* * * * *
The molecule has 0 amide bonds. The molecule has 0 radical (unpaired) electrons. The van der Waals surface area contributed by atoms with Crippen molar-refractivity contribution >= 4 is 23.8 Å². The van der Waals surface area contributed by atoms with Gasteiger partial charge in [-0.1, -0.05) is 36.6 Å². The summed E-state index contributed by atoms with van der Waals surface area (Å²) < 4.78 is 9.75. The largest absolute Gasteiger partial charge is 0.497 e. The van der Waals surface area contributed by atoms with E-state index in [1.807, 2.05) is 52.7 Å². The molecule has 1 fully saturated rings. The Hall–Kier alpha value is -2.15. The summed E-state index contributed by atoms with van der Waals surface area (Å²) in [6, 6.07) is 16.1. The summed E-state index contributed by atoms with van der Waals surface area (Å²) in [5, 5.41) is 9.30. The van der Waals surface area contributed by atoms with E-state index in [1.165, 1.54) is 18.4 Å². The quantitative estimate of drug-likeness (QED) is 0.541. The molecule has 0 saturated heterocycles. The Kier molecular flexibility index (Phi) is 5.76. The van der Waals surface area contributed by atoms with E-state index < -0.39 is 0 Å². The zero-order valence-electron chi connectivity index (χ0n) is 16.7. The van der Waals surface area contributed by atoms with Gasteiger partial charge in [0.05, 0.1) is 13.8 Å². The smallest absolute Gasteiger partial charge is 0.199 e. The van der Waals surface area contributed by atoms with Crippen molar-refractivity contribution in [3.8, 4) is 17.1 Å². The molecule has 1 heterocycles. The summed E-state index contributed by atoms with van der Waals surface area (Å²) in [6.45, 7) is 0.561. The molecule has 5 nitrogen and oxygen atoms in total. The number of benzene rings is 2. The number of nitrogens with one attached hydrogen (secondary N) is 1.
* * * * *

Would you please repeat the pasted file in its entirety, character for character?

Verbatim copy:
The molecule has 0 amide bonds. The molecule has 0 radical (unpaired) electrons. The van der Waals surface area contributed by atoms with Crippen molar-refractivity contribution >= 4 is 23.8 Å². The van der Waals surface area contributed by atoms with Gasteiger partial charge in [-0.1, -0.05) is 36.6 Å². The summed E-state index contributed by atoms with van der Waals surface area (Å²) < 4.78 is 9.75. The largest absolute Gasteiger partial charge is 0.497 e. The van der Waals surface area contributed by atoms with E-state index in [1.807, 2.05) is 52.7 Å². The molecule has 1 fully saturated rings. The Hall–Kier alpha value is -2.15. The summed E-state index contributed by atoms with van der Waals surface area (Å²) in [6, 6.07) is 16.1. The summed E-state index contributed by atoms with van der Waals surface area (Å²) in [5, 5.41) is 9.30. The van der Waals surface area contributed by atoms with E-state index in [1.165, 1.54) is 18.4 Å². The quantitative estimate of drug-likeness (QED) is 0.541. The molecule has 0 saturated heterocycles. The Kier molecular flexibility index (Phi) is 5.76. The van der Waals surface area contributed by atoms with E-state index < -0.39 is 0 Å². The zero-order valence-electron chi connectivity index (χ0n) is 16.7. The van der Waals surface area contributed by atoms with Gasteiger partial charge in [0.05, 0.1) is 13.8 Å². The smallest absolute Gasteiger partial charge is 0.199 e. The van der Waals surface area contributed by atoms with Crippen molar-refractivity contribution in [3.8, 4) is 17.1 Å². The molecule has 1 heterocycles. The summed E-state index contributed by atoms with van der Waals surface area (Å²) in [6.45, 7) is 0.561. The molecule has 5 nitrogen and oxygen atoms in total. The number of benzene rings is 2. The number of nitrogens with one attached hydrogen (secondary N) is 1.